The flight reached a peak altitude of 106 kilometers (66 miles) and lasted 10 minutes.
The booster landed vertically afterwards at the launch site with the capsule, which carried science experiments and children’s postcards, parachuting onto the desert floor.
On board the booster was Nasa’s navigation equipment, including sensors and computers which will be reused in future missions.
The payload is called 'Splice’, which stands for “Safe and Precise Landing - Integrated Capabilities Evolution”.
Using cameras to gether real-time information about its environment, the computer can perform "terrain relative navigation".
The data is compared to maps in the computer’s system so it can better understand its surrounding and land safer, the BBC reports.
Over time, the New Shepard rocket will fly 12 payloads to the edge of space and back, including the deorbit, descent, and landing sensor demonstration that will be used as a part of Nasa’s Artemis missions.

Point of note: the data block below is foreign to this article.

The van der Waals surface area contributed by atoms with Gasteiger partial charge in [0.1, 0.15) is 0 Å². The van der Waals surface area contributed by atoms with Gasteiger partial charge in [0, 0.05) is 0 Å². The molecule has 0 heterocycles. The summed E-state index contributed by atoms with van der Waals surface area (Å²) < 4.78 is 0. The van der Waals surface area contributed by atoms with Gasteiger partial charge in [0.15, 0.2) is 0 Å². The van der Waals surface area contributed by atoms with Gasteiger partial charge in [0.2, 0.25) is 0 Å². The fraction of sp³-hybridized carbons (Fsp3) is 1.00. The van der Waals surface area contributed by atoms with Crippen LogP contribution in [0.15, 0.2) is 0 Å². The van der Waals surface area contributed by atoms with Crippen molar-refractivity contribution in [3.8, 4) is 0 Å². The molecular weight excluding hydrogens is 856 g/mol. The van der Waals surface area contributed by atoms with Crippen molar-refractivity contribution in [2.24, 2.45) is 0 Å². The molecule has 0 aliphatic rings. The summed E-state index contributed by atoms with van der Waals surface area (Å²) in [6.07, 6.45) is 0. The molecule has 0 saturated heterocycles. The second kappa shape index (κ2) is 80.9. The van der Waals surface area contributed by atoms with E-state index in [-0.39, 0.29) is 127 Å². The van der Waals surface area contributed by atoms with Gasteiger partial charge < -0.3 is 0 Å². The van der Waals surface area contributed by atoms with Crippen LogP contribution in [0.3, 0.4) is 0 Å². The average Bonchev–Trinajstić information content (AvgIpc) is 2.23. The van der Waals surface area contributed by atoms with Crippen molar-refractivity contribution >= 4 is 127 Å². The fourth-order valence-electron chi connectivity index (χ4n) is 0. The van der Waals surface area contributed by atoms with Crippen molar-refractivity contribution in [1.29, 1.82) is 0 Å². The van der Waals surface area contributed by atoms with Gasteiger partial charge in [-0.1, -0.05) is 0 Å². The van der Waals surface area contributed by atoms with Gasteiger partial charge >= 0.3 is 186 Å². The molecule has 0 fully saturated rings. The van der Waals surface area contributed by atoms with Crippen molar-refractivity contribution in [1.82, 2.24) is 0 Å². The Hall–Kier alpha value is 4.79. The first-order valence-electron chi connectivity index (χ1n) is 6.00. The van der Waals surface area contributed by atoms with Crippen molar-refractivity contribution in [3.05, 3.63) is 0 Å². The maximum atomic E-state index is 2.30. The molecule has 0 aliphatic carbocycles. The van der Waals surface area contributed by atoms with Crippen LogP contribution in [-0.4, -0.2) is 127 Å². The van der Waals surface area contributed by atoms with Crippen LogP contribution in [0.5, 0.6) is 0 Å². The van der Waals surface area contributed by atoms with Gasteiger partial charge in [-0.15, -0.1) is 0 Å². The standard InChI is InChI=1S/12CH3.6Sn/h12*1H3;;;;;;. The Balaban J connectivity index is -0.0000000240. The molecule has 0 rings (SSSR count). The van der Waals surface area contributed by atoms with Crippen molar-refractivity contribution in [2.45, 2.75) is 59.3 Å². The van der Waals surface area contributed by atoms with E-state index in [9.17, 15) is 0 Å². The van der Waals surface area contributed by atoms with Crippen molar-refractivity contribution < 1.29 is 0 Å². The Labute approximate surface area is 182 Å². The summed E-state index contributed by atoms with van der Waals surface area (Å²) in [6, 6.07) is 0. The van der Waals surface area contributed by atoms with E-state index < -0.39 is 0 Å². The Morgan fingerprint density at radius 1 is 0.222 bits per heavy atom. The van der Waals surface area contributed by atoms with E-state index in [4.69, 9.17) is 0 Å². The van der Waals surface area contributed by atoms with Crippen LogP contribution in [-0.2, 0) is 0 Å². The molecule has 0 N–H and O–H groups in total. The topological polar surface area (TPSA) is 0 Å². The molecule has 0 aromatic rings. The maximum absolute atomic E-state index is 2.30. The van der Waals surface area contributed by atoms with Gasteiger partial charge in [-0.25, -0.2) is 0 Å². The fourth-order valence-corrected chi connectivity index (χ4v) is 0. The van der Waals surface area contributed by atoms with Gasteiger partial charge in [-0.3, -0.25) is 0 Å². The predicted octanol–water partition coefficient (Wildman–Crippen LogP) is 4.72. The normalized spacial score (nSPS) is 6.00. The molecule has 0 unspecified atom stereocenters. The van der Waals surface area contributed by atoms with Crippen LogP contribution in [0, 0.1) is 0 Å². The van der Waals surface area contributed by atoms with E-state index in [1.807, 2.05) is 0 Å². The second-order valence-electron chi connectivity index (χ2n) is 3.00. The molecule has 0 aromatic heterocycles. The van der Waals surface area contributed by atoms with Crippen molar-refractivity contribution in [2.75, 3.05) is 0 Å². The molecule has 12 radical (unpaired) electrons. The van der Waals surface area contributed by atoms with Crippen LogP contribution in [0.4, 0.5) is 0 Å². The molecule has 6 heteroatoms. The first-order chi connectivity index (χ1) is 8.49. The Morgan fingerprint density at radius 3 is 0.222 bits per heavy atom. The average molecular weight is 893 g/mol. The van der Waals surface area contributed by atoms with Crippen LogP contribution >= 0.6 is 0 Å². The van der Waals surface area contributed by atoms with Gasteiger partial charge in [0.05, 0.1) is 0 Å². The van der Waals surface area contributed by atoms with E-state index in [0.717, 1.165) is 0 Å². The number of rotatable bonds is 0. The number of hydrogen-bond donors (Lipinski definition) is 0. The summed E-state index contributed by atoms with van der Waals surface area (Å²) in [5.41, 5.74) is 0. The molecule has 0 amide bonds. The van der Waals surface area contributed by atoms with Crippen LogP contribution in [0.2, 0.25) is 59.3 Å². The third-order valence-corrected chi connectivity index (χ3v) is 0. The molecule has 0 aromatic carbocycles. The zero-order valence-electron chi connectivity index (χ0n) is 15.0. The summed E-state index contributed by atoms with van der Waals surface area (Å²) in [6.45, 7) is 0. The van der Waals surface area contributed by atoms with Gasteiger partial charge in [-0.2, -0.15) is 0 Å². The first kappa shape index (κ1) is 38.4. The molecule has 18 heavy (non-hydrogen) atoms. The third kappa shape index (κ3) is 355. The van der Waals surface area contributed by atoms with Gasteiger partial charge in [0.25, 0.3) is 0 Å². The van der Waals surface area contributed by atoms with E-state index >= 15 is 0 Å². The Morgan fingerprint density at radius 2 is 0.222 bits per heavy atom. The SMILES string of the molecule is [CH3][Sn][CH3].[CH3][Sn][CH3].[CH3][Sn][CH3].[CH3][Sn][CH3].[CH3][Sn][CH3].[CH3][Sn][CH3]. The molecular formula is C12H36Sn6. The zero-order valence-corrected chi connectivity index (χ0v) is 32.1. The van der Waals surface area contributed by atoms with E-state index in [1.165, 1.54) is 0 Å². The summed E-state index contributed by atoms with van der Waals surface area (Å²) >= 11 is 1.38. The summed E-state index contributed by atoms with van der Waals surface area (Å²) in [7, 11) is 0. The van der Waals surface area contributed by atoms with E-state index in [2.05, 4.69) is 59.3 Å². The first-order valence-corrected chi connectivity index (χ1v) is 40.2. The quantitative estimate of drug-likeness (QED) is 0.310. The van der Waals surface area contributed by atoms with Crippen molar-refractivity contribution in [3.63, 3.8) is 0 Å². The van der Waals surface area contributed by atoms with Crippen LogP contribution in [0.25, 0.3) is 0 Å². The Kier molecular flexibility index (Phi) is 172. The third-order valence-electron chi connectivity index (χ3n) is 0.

“Our engineers look forward to analyzing the data and preparing for the next flight!”
“Touchdown! New Shepard, here we go. I'm sorry you couldn't hear me pounding the desk in my mic,” said launch commentator Caitlin Dietrich.
Nasa Administrator Jim Bridenstine tweeted congratulations following Tuesday's demo. The space agency needs the ability to land precisely on the moon at specified locations, he noted.
Texas-based Southwest Research Institute had a magnetic asteroid-sampling experiment on board, as well as a mini rocket-fueling test.
Led by Amazon founder Bezos, Washington state-based Blue Origin is leading a team of companies to develop a lunar lander for astronauts. Elon Musk’s SpaceX is also working on a lander, as is Alabama-based Dynetics.
Nasa chose three teams in this early phase of the Artemis moon-landing program to increase the chances of getting astronauts to the lunar surface by the end of 2024, a deadline set by the White House.
Tuesday’s launch was the first in nearly a year for Blue Origin: The pandemic stalled operations. Blue Origin said its staff is maintaining social distancing and taking other safety measures.
Blue Origin said it needs a couple more flights before launching people — tourists, scientists and professional astronauts — on short hops. The capsule has six seats and six windows, the biggest to fly in space.
Blue Origin had also recently shot a capsule into space higher than it ever has before. The spacecraft reached an altitude of 389,846ft – or 74 miles.
Additional reporting by agencies.